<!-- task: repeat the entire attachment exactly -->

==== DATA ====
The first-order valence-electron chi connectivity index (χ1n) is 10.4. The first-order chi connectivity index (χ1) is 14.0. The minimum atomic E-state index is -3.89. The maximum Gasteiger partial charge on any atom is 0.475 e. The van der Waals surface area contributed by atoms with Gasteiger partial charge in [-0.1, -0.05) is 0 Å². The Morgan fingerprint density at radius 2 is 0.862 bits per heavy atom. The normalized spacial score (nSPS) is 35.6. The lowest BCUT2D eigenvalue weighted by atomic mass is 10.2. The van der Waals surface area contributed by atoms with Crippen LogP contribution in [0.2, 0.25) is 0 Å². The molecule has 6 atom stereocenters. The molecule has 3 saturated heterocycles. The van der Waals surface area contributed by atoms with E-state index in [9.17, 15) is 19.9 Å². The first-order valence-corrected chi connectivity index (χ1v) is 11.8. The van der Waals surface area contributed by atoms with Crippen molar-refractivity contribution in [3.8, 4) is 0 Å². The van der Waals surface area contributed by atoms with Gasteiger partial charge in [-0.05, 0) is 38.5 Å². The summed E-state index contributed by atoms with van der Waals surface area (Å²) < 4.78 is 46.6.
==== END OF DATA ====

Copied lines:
The first-order valence-electron chi connectivity index (χ1n) is 10.4. The first-order chi connectivity index (χ1) is 14.0. The minimum atomic E-state index is -3.89. The maximum Gasteiger partial charge on any atom is 0.475 e. The van der Waals surface area contributed by atoms with Gasteiger partial charge in [-0.1, -0.05) is 0 Å². The Morgan fingerprint density at radius 2 is 0.862 bits per heavy atom. The normalized spacial score (nSPS) is 35.6. The lowest BCUT2D eigenvalue weighted by atomic mass is 10.2. The van der Waals surface area contributed by atoms with Crippen LogP contribution in [0.2, 0.25) is 0 Å². The molecule has 6 atom stereocenters. The molecule has 3 saturated heterocycles. The van der Waals surface area contributed by atoms with E-state index in [9.17, 15) is 19.9 Å². The first-order valence-corrected chi connectivity index (χ1v) is 11.8. The van der Waals surface area contributed by atoms with Crippen molar-refractivity contribution in [3.8, 4) is 0 Å². The van der Waals surface area contributed by atoms with Gasteiger partial charge in [-0.05, 0) is 38.5 Å². The summed E-state index contributed by atoms with van der Waals surface area (Å²) < 4.78 is 46.6.